summer bird blue review

Summer Bird Blue is the second novel by Akemi Dawn Bowman. She previously wrote Starfish, which is one of my favourite novels about anxiety and complex family dynamics. I was kindly given an ARC of this novel through Netgalley. All views are my own.

Rumi Seto spends a lot of time worrying she doesn’t have the answers to everything. What to eat, where to go, whom to love. But there is one thing she is absolutely sure of—she wants to spend the rest of her life writing music with her younger sister, Lea.

Then Lea dies in a car accident, and her mother sends her away to live with her aunt in Hawaii while she deals with her own grief. Now thousands of miles from home, Rumi struggles to navigate the loss of her sister, being abandoned by her mother, and the absence of music in her life. With the help of the “boys next door”—a teenage surfer named Kai, who smiles too much and doesn’t take anything seriously, and an eighty-year-old named George Watanabe, who succumbed to his own grief years ago—Rumi attempts to find her way back to her music, to write the song she and Lea never had the chance to finish.

Trigger warnings: car accident, sibling death, grief, panic attacks, drowning (I think I might have forgotten some though – I didn’t take notes whilst reading, sorry)

WOOOOOOW. Okay. Much like Starfish before it, Summer Bird Blue is a really heavy book. As you can tell from the blurb, it is all about the death of a very close sister, and the way that Rumi starts to deal with the grieving process. It wasn’t an easy read.

Let’s start with Rumi herself. She is not a likeable character. She is acerbic and often doesn’t think about others. She is the definition of prickly, and lashes out at people who try to get too close. I definitely can see why some reviewers might have had a problem with that, but I personally thought she was very refreshing. Not everyone is easy to like – some people are more closed-off than others. As well, it’s important to keep in mind that she is grieving. While that doesn’t excuse some of her behaviour, I think it goes a long way to explaining it. I personally thought that she was a very interesting and complex character.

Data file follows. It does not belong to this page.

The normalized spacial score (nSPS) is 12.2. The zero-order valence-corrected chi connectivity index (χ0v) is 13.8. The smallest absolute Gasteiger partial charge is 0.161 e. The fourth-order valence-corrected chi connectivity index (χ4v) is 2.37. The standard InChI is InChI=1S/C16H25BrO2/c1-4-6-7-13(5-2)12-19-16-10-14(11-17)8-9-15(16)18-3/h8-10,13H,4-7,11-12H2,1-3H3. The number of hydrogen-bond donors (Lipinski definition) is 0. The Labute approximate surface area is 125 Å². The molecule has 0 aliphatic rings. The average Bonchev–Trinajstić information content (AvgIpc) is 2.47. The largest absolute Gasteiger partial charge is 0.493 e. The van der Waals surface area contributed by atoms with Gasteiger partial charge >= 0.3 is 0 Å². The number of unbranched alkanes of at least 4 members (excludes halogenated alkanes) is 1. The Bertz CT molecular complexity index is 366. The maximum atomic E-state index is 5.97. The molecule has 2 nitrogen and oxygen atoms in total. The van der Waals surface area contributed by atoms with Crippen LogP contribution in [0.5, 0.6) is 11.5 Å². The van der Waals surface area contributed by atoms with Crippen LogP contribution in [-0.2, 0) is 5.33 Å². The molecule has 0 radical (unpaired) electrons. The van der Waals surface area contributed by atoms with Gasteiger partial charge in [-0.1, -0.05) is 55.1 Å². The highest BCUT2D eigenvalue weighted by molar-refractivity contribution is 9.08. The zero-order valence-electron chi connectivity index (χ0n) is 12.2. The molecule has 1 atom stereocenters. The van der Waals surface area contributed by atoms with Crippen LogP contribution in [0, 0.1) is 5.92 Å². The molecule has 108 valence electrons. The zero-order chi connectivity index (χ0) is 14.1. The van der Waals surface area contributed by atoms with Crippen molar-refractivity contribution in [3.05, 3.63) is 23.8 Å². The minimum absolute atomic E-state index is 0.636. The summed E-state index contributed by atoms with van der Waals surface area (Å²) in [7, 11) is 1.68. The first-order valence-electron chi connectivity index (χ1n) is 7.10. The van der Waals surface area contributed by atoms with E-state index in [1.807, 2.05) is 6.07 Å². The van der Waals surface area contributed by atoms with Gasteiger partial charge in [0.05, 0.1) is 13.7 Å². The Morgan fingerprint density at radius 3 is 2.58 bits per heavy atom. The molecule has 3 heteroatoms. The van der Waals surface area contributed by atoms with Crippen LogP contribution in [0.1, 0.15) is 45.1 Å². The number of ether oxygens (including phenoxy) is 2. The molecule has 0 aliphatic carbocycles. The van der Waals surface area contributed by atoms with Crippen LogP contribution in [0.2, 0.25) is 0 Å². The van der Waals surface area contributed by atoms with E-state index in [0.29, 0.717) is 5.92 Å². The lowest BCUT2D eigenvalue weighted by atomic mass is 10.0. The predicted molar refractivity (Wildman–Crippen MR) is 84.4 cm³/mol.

I was really impressed by the huge range of diverse characters in the book as well. Rumi herself is Japanese, Hawaiian, and white, and a lot of the characters are Hawaiian, Japanese, Korean, Samoan, Filipino, and black. Many of the characters, including her aunt and the next-door neighbours, also speak a version of Hawaiian pidgin English, which apparently the author learned from her father. I think this would work really well on audio, so maybe check that out.

Throughout the book Rumi is also questioning her sexuality – she thinks a lot about whether she might be asexual and/or aromantic. The word ‘asexual’ is actually used on-page!! And while I am neither asexual or aromantic, I definitely thought that the representation of questioning was really accurate. It reminded me of being in that liminal space of not knowing quite what label fits best – if any!

“I don’t want to hold hands, or flirt, or… kiss. And I don’t feel like I’m somehow less whole because I don’t want to date.”

I do think that the pacing of the book could have been improved a bit. In many (if not all) of the chapters there are flashbacks, which sometimes interrupted the flow of the main plot. However, I do understand why they were there, as they gave really great insights into what Rumi and Lea’s relationship was like. It’s also good to keep in mind that this is very much a character-focused novel rather than a plot-focused one. I really like that, but others might find it a bit slow.

Overall? Akemi Dawn Bowman did it again. I am actually obsessed with the complex characters and relationships that she creates, and I cannot wait to see what she will be writing next!!

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